Inscription: Even in the wind and rain, the rooster continues to crow. When meeting with a gentleman, what misfortune will he share? In early spring of the Dingchou year (1937), Beihong made this while thinking of someone. Guilin. For my beloved wife, Jingwen, to keep.
Seal: “Sealed by Beihong” (Square seal with incised characters) and “Life springs from sorrow and calamity” (Square seal with relief characters)
That year, the War of Resistance against Japan began in earnest. In Xu Beihong’s work, chickens have four meanings. First, the rooster is a symbol of good luck, which is common in folk art.
Second, roosters represented longing, as in The Rooster Crows in the Wind and Rain from early spring 1937: “Even in the wind and rain, the rooster continues to crow. When meeting with a gentleman, what misfortune will he share? In early spring of the Dingchou year (1937), Beihong made this while thinking of someone.” From the timing, we can surmise that the painting is related to his romantic relationship with Sun Duoci.
Third, roosters symbolized courageous soldiers. Xu Beihong once wrote in an inscription, “Roosters have five virtues, and courage is chief among them.” Roosters, a piece he made on 28 January 1932 after being moved by the heroism of the Nineteenth Route Army in fighting the Japanese, is one example of this type. The inscription reads: “Roosters sound the new day. The valiant soldiers of the Nineteenth Route Army fought the enemy, bringing to mind the might of a dying nation. It was a beautiful sight.” Recalling Heroism, made on 28 January 1937, also employs a similar allusion: “On 28 January 1937, it has been five years since those gallant warriors fought for our nation. We should reflect on the past in light of the present and wonder when we will triumph.”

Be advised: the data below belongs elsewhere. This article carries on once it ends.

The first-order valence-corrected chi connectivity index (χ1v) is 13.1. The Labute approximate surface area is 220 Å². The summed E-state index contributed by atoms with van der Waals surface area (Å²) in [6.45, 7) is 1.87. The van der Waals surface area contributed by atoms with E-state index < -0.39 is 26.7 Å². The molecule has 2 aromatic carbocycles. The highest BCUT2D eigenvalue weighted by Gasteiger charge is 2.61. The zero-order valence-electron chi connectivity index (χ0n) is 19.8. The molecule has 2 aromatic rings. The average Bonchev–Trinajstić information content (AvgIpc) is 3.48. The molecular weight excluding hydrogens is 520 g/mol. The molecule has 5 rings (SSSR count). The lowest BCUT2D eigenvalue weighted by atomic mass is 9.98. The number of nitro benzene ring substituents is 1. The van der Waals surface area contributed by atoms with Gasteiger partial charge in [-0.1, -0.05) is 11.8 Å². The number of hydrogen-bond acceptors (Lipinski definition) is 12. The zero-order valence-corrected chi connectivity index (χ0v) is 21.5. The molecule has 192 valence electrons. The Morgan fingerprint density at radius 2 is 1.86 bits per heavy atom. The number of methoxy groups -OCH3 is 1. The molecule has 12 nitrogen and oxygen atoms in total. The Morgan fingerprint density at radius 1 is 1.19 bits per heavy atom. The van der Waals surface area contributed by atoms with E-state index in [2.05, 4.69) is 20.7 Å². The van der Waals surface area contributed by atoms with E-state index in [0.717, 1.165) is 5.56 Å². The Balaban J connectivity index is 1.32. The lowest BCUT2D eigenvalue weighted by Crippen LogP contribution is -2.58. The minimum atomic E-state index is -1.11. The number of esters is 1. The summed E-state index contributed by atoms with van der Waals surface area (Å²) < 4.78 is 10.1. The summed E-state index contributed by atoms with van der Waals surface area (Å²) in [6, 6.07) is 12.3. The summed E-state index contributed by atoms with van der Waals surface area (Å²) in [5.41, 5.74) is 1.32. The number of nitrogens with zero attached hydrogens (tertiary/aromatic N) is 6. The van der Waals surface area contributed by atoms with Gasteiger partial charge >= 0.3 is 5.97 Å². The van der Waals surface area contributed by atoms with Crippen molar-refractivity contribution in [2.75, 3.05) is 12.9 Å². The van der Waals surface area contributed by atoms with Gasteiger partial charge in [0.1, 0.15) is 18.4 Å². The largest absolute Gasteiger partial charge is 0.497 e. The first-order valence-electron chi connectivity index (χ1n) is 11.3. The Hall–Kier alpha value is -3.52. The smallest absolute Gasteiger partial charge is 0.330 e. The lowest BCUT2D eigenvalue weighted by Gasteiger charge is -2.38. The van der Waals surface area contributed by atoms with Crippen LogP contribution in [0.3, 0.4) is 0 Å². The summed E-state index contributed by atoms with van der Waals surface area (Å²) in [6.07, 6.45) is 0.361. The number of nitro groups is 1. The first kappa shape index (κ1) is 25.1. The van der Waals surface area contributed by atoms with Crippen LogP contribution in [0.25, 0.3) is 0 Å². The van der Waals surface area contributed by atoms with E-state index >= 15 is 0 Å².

Fourth, Xu used fighting roosters to mock fights among humans. His 21 January 1947 piece Roosters Fighting bears the inscription: “Why are you fighting with each other until feathers fly and blood is everywhere? When chickens and insects fight, it seems someone else will have to fix it.” Regardless of the allusion employed, chickens in Xu’s work are most often enraged roosters standing upright with their heads high. He almost never depicted hens or chicks, so there was no affectionate, warm, and soft side to the animal. More often, they are fighters or deliverers of grand messages.